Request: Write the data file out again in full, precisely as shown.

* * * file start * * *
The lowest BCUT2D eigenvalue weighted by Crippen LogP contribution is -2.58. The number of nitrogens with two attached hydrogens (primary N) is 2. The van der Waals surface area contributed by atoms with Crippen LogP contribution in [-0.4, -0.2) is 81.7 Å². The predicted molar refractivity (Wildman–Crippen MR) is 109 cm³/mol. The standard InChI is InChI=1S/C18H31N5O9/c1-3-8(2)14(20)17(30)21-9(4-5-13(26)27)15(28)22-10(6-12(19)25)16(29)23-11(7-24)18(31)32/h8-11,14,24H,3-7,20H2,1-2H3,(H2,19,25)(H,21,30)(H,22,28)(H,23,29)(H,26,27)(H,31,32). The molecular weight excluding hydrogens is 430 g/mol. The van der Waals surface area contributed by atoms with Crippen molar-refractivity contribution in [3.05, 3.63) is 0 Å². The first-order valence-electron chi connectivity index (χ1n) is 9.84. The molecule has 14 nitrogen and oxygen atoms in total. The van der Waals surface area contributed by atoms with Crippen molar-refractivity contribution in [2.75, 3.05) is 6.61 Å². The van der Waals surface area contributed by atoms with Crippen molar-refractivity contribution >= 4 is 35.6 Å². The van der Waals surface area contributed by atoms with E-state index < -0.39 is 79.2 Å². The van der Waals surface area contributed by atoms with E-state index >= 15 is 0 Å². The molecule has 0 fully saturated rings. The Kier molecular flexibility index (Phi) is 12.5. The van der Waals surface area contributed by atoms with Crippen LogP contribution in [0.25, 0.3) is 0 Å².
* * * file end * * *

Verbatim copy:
The lowest BCUT2D eigenvalue weighted by Crippen LogP contribution is -2.58. The number of nitrogens with two attached hydrogens (primary N) is 2. The van der Waals surface area contributed by atoms with Crippen LogP contribution in [-0.4, -0.2) is 81.7 Å². The predicted molar refractivity (Wildman–Crippen MR) is 109 cm³/mol. The standard InChI is InChI=1S/C18H31N5O9/c1-3-8(2)14(20)17(30)21-9(4-5-13(26)27)15(28)22-10(6-12(19)25)16(29)23-11(7-24)18(31)32/h8-11,14,24H,3-7,20H2,1-2H3,(H2,19,25)(H,21,30)(H,22,28)(H,23,29)(H,26,27)(H,31,32). The molecular weight excluding hydrogens is 430 g/mol. The van der Waals surface area contributed by atoms with Crippen molar-refractivity contribution in [3.05, 3.63) is 0 Å². The first-order valence-electron chi connectivity index (χ1n) is 9.84. The molecule has 14 nitrogen and oxygen atoms in total. The van der Waals surface area contributed by atoms with Crippen molar-refractivity contribution in [2.75, 3.05) is 6.61 Å². The van der Waals surface area contributed by atoms with Crippen molar-refractivity contribution >= 4 is 35.6 Å². The van der Waals surface area contributed by atoms with E-state index < -0.39 is 79.2 Å². The van der Waals surface area contributed by atoms with E-state index >= 15 is 0 Å². The molecule has 0 fully saturated rings. The Kier molecular flexibility index (Phi) is 12.5. The van der Waals surface area contributed by atoms with Crippen LogP contribution in [0.25, 0.3) is 0 Å².